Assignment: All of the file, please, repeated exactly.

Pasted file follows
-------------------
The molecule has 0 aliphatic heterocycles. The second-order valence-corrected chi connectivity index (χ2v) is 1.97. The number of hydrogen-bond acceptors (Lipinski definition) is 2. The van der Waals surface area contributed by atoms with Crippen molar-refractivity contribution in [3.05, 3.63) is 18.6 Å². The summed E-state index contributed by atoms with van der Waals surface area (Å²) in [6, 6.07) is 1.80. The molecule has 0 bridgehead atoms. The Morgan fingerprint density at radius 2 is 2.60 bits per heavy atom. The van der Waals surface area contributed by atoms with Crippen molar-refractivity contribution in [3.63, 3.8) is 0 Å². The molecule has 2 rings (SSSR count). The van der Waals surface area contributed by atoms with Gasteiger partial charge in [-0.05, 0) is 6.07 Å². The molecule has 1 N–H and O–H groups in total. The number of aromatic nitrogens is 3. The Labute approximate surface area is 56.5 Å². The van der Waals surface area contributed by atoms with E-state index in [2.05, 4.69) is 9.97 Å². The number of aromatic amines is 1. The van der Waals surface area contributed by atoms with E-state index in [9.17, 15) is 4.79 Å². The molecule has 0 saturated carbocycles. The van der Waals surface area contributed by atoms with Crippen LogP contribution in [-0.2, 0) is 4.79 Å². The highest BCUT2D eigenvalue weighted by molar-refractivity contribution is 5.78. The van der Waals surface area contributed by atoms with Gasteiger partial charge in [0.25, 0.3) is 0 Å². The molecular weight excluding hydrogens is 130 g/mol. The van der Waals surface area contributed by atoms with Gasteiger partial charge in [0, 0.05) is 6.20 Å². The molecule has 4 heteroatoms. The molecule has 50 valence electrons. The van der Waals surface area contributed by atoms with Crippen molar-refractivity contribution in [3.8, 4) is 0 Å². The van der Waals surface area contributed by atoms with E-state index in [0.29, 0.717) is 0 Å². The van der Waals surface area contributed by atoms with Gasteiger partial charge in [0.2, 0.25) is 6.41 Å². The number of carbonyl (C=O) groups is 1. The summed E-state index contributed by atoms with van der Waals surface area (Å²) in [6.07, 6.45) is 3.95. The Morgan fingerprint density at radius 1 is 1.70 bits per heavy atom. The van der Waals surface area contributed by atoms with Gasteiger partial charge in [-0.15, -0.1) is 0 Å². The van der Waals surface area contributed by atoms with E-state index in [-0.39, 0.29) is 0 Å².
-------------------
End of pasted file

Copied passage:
The molecule has 0 aliphatic heterocycles. The second-order valence-corrected chi connectivity index (χ2v) is 1.97. The number of hydrogen-bond acceptors (Lipinski definition) is 2. The van der Waals surface area contributed by atoms with Crippen molar-refractivity contribution in [3.05, 3.63) is 18.6 Å². The summed E-state index contributed by atoms with van der Waals surface area (Å²) in [6, 6.07) is 1.80. The molecule has 0 bridgehead atoms. The Morgan fingerprint density at radius 2 is 2.60 bits per heavy atom. The van der Waals surface area contributed by atoms with Crippen molar-refractivity contribution in [3.63, 3.8) is 0 Å². The molecule has 2 rings (SSSR count). The van der Waals surface area contributed by atoms with Gasteiger partial charge in [-0.05, 0) is 6.07 Å². The molecule has 1 N–H and O–H groups in total. The number of aromatic nitrogens is 3. The Labute approximate surface area is 56.5 Å². The van der Waals surface area contributed by atoms with E-state index in [2.05, 4.69) is 9.97 Å². The number of aromatic amines is 1. The van der Waals surface area contributed by atoms with E-state index in [9.17, 15) is 4.79 Å². The molecule has 0 saturated carbocycles. The van der Waals surface area contributed by atoms with Crippen LogP contribution in [-0.2, 0) is 4.79 Å². The highest BCUT2D eigenvalue weighted by molar-refractivity contribution is 5.78. The van der Waals surface area contributed by atoms with Gasteiger partial charge in [0.25, 0.3) is 0 Å². The molecular weight excluding hydrogens is 130 g/mol. The van der Waals surface area contributed by atoms with Gasteiger partial charge in [0, 0.05) is 6.20 Å². The molecule has 4 heteroatoms. The molecule has 50 valence electrons. The van der Waals surface area contributed by atoms with Crippen molar-refractivity contribution in [3.8, 4) is 0 Å². The van der Waals surface area contributed by atoms with E-state index in [0.29, 0.717) is 0 Å². The van der Waals surface area contributed by atoms with Gasteiger partial charge in [0.2, 0.25) is 6.41 Å². The number of carbonyl (C=O) groups is 1. The summed E-state index contributed by atoms with van der Waals surface area (Å²) in [6.07, 6.45) is 3.95. The Morgan fingerprint density at radius 1 is 1.70 bits per heavy atom. The van der Waals surface area contributed by atoms with Gasteiger partial charge in [-0.15, -0.1) is 0 Å². The van der Waals surface area contributed by atoms with E-state index in [-0.39, 0.29) is 0 Å².